Mr. Larry Ordet
Sandler, Travis, and Rosenberg, P.A.
5200 Blue Lagoon Drive
Miami, FL 33126
RE: The tariff classification of a liquid meter from China.
Dear Mr. Ordet:
In your letter dated March 2, 2009, for Camelbak Products, LLC, you requested a tariff classification ruling. No sample was provided.
You state that your import is a “digital electronic device” and that this “after-market meter is designed to be placed on the tubing of a previously purchased hydration system.”
The hydration system is essentially a plastic container and plastic tubing to carry liquids for bicyclists, etc to drink while traveling/exercising and is classifiable in HTSUS Chapter 39. Note 2-u to Chapter 39 excludes the articles of Chapter 90.
“In operation, the meter calculates the flow of liquid which passes through the tube connected to the reservoir. As liquid flows through the tube, the magnetic impeller spins, and an electronic sensor in the impeller housing measures the rate and number of spins. From this information, the meter calculates the volumetric flow of liquid that has passed from the tube. The display then indicates the amount of fluid remaining within the user’s reservoir (e.g. like a car’s fuel gauge), the amount of fluid consumed by the user since the unit was started or reset, the amount of fluid consumed relative to the user’s “Personal Hydration Goal”, and the estimated time remaining until the user’s fluid supply is depleted.”
You propose classification in HTSUS 9026.10.2040, which provides for flow meters for liquids, which are “electrical” (as defined by HTSUS Chapter 90, Additional U.S. Note 2.) However, your item does not measure the flow through it per unit time. Instead, it measures the total flow of the liquid since “the unit was started or reset.” It is thus a liquid supply meter, which is in the heading to HTSUS 9028. Its method is similar to the Impeller or fan wheel motors in Harmonized System Explanatory Note I-B-1 to 9028. From the examples in EN II to 9028 regarding Electricity Supply Meters, that heading clearly includes items with additional features based upon its measurement of the total volume of the substance that has been supplied.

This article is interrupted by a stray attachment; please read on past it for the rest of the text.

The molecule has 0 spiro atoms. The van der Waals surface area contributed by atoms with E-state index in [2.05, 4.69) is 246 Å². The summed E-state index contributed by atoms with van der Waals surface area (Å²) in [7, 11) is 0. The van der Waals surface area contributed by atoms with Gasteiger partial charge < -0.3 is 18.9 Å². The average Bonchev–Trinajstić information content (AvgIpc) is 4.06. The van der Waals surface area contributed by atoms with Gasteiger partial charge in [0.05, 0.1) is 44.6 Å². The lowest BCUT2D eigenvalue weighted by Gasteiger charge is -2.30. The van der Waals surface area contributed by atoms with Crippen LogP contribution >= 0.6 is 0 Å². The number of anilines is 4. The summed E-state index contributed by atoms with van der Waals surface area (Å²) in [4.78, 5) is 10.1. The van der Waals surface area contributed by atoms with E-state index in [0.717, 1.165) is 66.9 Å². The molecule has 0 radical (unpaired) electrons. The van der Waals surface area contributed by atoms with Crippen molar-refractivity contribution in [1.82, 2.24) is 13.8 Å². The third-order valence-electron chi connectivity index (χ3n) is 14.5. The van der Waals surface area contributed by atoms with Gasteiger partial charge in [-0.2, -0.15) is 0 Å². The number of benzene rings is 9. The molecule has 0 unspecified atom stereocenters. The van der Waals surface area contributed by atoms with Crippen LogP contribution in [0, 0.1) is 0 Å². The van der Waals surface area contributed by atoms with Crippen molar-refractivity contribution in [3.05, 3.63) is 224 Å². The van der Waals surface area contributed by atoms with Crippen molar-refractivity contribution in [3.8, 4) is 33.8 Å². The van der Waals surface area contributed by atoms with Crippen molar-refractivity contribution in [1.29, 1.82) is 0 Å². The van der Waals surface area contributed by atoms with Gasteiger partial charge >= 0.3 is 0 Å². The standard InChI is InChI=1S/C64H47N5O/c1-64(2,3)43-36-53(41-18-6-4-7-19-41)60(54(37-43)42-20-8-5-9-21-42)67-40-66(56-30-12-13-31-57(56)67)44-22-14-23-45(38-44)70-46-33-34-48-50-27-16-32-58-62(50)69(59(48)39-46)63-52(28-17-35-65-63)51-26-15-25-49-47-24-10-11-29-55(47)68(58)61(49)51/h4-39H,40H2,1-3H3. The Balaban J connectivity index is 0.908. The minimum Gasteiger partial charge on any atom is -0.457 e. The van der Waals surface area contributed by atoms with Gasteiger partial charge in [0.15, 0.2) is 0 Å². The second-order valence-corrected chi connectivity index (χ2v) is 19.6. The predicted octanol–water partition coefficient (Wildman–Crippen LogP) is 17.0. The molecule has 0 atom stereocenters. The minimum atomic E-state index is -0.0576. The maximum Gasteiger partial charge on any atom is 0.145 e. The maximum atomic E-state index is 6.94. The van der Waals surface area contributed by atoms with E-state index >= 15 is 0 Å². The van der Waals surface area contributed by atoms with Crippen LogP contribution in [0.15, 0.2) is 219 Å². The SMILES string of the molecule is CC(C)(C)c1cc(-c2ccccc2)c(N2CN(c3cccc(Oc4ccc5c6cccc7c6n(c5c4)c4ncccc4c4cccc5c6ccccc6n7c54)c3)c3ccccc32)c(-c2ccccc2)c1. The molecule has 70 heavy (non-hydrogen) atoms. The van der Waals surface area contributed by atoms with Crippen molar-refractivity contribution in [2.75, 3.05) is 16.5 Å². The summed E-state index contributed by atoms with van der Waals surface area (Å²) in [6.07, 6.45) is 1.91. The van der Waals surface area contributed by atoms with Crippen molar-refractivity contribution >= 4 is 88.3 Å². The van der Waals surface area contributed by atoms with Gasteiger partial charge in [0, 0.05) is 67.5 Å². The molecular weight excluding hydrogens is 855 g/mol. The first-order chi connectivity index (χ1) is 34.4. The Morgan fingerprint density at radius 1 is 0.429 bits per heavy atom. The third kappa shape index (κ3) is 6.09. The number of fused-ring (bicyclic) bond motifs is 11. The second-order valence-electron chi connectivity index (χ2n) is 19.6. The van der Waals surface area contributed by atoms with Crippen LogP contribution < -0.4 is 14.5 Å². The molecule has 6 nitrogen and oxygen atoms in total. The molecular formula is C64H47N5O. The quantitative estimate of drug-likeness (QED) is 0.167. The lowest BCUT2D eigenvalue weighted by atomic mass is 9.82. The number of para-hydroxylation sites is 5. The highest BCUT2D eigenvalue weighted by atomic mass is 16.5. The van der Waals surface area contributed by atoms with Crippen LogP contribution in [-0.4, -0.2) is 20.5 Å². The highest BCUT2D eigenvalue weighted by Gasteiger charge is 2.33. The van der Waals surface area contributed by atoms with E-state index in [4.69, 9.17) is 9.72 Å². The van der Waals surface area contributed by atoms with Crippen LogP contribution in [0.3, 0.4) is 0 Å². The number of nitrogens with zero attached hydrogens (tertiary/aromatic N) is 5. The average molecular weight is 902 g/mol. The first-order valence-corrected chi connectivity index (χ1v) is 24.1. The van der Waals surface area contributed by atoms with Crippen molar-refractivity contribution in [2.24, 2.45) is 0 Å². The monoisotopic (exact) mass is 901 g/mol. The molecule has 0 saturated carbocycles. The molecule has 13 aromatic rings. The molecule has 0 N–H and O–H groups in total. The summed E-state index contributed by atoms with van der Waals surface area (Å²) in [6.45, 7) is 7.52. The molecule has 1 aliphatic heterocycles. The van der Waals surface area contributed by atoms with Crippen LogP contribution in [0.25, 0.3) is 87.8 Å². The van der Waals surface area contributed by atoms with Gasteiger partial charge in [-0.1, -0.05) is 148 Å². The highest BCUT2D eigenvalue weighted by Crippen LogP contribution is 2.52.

The items of 9028 are excluded from HTSUS 9026 by its heading.
You cite New York Ruling Letter E85136 -105, dated August 27, 1999. However, that decision did not hold that “marine fuel gauges were classified in as flow meters in heading 9026,” as you state. Those items were classified in 9026.10.60 as instruments or apparatus for measuring or checking the level of liquids. They directly measured the level of the liquid using a cork float, similar to the items in HS EN II-1 to 9026. They did not measure the volume of liquid that had passed through them.
The applicable subheading for your liquid meter will be 9028.20.0000, Harmonized Tariff Schedule of the United States (HTSUS), which provides for Liquid meters. The rate of duty will be 16 cents each plus 2.5% ad valorem.
Duty rates are provided for your convenience and are subject to change. The text of the most recent HTSUS and the accompanying duty rates are provided on World Wide Web at http://www.usitc.gov/tata/hts/.
This ruling is being issued under the provisions of Part 177 of the Customs Regulations (19 C.F.R. 177).
A copy of the ruling or the control number indicated above should be provided with the entry documents filed at the time this merchandise is imported. If you have any questions regarding the ruling, contact National Import Specialist J. Sheridan at 646-733-3012.
Robert B. Swierupski
National Commodity Specialist Division